1 citations


Journal Article
TL;DR: Interest group politics is a problem that has plagued American government since the nation was founded as discussed by the authors, and it is one of the intractable problems that interest group politics, or the problem of "faction" as James Madison described it, posed for the states under the Articles of Confederation.
Abstract: Interest group politics is a problem that has plagued American government since the nation was founded. The Constitution itself was drafted and adopted in large part because of the intractable problems that interest group politics, or the problem of “faction” as James Madison described it, posed for the states under the Articles of Confederation. “Complaints are everywhere heard,” Madison stated in The Federalist Papers No. 10, “that our governments are too unstable, that the public good is disregarded in the conflicts of rival parties, and that measures are too often decided, not according to the rules of justice and the rights of the minor party, but by the superior force of an interested and overbearing majority.” Madison’s comment could just as easily be applied to the state of our politics today. Washington, D.C. and the state capitols are filled with lawyers and lobbyists, who work tirelessly to ensure that the special interests they represent will benefit from the myriad new laws and regulations that are passed each year. In short, modern government has a lot to offer, and its constituents are increasingly all too eager to pursue it. As a result, as journalist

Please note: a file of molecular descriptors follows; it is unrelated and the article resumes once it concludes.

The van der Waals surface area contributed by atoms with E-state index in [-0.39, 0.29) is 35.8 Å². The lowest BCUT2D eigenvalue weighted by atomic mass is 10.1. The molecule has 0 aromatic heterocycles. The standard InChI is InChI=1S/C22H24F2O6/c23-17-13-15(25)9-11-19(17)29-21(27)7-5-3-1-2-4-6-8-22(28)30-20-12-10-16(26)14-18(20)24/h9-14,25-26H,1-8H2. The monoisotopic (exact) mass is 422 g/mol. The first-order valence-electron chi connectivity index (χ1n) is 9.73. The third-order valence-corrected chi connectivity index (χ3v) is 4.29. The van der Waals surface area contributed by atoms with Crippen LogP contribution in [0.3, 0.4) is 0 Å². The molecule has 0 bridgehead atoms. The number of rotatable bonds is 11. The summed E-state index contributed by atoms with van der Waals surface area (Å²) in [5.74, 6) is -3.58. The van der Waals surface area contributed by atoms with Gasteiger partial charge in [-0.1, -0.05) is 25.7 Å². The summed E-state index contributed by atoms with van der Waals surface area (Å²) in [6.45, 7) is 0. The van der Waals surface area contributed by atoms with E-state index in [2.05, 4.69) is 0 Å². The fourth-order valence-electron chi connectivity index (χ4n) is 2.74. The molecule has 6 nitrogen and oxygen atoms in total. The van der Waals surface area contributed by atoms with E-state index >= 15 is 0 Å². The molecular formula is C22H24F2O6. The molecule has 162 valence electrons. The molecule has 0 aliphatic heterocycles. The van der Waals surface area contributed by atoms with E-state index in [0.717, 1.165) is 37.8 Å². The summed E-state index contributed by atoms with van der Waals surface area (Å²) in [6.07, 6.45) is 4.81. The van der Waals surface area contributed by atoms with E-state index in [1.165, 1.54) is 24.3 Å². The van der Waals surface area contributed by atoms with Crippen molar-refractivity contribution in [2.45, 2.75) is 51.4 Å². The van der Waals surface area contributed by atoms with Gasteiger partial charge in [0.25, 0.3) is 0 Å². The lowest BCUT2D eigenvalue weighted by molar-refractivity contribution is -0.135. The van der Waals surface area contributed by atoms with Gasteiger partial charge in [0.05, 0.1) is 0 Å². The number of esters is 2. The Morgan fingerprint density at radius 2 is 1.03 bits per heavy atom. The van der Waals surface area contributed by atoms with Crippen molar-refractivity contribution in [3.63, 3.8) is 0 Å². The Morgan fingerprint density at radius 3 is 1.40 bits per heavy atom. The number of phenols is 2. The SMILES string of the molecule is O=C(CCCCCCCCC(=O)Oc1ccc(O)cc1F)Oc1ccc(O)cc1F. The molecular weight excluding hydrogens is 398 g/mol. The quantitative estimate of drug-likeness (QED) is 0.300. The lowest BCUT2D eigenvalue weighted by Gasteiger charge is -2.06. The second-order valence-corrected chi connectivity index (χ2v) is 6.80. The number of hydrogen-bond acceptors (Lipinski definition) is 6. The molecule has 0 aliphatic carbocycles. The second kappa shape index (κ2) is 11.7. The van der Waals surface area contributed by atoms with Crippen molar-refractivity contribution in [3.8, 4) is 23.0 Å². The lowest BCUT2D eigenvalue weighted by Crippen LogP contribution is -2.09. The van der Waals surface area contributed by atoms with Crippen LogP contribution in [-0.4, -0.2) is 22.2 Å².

1 citations